Putting Food on the Table

Being a stay at home dad has given me a lot of wonderful experiences and insights that I never expected. At the same time, it also has caused me to have a lot more insecurities and doubts about my significance in my family unit and to my own self image as a man as well. Even though the United States is a pretty progressive country in comparison to the rest of the world, we still have a lot of pretty entrenched beliefs when it comes to gender roles in our society. Women have done a great job in the last century redefining what it is to be a woman, but men have pretty much stayed in the same capacity in regards to what our purpose is and what’s expected of us in society and in our personal lives. Even though men have evolved (not just in our acceptance of women’s expanded role in our culture but also in the way we act and think about ourselves) we still haven’t really received any recognition or widespread acceptance for our own transformation. This is never more evident than it is for stay at home dads.

While stay at home dads are a minority among men, we are a steadily increasing trend in modern society. However, while women are given respect for pursuing careers and financial independence in a “man’s world”, men are quietly disrespected for their desire to let their wives make the money and handle the responsibilities of the house that are still thought of as “women’s work”. I’ve had to suffer through a lot of awkward silences and befuddled looks from people when I tell them I don’t work and stay at home to take care of my boys. Offering explanations to people usually results in the response, “So you’re like the mom and your wife is like the dad.” But, whatever. Right? Who cares? I’m of the same mentality that I grew up with, which is to ‘just be a man about it’ or ‘take it like a man’. I mean, I don’t want people to think I’m a pussy or anything. And this is fine for me, but I never realized that I would have to let my sons suffer the same treatment as me.

This last year I was shocked at my own stupidity for not thinking that my boys could bear the same dead weight of male stereotypes on their shoulders, and at such a young age too. The moment of realization came this last Christmas when we bought my 2 year old a toy kitchen. My youngest son loves to cook with me and he’s always by my side when I’m cooking dinner each day. It was just natural that my wife and I thought to buy a small kitchen for him and, to be honest, I never had a clue that it might be a questionable present for a boy (it being 2018 at the time and all). The awareness that a toy kitchen might still be considered only for girls came when I observed the reactions of some of our family members when they saw what we had bought him. There was never any direct condemnations or spoken words but, just like I often experience, there were awkward moments and strange looks that couldn’t be passed off as ‘just my imagination’.

Instead of anger, my first first reaction to all this was guilt. I knew that it was my fault that my son was now the object of concern to some of these people. It was because I’m always in the kitchen. Even before I became the stay at home dad, I did most of the cooking in the house and I enjoy it too. It wasn’t my son’s fault for emulating me. He has no idea about what is considered manly or girly. He’s too young. It’s my job to show him how to be a man. I’m his role model. So after the guilt, the anger did come, but it was anger at myself. Why couldn’t I be more of a man? How could I have let myself become this way?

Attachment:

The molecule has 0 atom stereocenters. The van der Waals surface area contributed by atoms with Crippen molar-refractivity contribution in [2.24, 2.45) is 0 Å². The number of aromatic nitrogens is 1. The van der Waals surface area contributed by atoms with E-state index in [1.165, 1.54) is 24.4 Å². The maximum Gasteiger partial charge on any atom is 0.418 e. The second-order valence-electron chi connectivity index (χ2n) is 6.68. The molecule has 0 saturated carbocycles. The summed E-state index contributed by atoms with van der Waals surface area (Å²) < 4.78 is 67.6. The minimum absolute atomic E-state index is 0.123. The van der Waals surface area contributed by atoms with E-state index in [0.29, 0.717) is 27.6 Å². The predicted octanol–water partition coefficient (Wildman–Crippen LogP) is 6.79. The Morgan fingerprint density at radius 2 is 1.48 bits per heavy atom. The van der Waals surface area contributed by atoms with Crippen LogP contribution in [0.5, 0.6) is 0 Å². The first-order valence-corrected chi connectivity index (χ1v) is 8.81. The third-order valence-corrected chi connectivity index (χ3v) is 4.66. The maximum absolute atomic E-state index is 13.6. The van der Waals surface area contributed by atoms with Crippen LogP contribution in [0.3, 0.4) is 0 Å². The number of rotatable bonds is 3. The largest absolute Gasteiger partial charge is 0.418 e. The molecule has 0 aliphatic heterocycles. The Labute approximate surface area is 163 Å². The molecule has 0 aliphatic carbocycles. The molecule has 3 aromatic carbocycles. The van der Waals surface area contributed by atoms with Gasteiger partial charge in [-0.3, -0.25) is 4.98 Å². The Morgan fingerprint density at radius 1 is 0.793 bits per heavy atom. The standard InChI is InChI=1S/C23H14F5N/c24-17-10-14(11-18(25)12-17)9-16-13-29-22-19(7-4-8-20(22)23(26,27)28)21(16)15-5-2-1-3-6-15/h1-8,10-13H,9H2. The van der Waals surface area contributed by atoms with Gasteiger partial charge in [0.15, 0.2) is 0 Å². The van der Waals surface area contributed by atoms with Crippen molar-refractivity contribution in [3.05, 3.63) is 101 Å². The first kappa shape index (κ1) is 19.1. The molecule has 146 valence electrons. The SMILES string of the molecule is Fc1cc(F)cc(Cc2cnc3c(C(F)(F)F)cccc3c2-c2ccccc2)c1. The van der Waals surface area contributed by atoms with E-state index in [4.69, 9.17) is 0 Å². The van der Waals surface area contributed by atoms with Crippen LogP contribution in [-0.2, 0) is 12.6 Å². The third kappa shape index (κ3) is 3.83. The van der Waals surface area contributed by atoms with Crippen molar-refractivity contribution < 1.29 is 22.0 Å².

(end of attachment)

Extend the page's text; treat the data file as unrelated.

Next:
However, it only took a few days of my son playing with the kitchen, preparing me pretend meals, and watching that big smile he had on his face every time, that I began to direct my anger in the correct direction. I was mad! All these gender stereotypes were one thing when it was about me, but it was something completely different when it was about my son. But what could I do? It’s not like I could change the beliefs of an entire society and, if I were to try, it wouldn’t be affected by the time my son would be of an age to be aware of such things.

As white males it was hard to think of my son and I as victims of prejudice. Although, it was the stories of other such victims that gave me the insight about what to do in our own situation. Remembering the narratives of African Americans, homosexuals, and women throughout history I realized that, in the times when they could not affect change in how society perceived them, they changed the way they saw themselves so that they were shielded from the bullshit around them. So that’s what I’m trying to do now, and writing these posts is one of the ways that I’m trying to force myself to be ‘me’, even though there might be critics out there who will think I’m something I’m not. I would never have done this for myself, but I’m sure as hell going to do this for my boys. If my sons witness other people treating me badly because of the things I do that might be considered girly, they are also going to see their dad be unfazed and proud of himself at the same time.

So yeah, I don’t make any money. I do all the cooking and cleaning in the house and I clip coupons for when I go to the grocery. I cry every time I watch the Pixar movie Inside Out with my sons where Bing Bong dies toward the end (it’s just so sad!). I’m constantly nagging my wife when she leaves the milk out or when she uses too much fabric softener while doing her laundry on the weekends. All these things are definitely not considered manly by others but I think they are, because I’m the man who’s doing them. I’m proud of the example I’m setting for my sons and I’m done feeling guilty about whether I’m being a bad role model for them. No matter what, I’m still the guy putting food on the table for them. I’m just not the one with a job paying for it.

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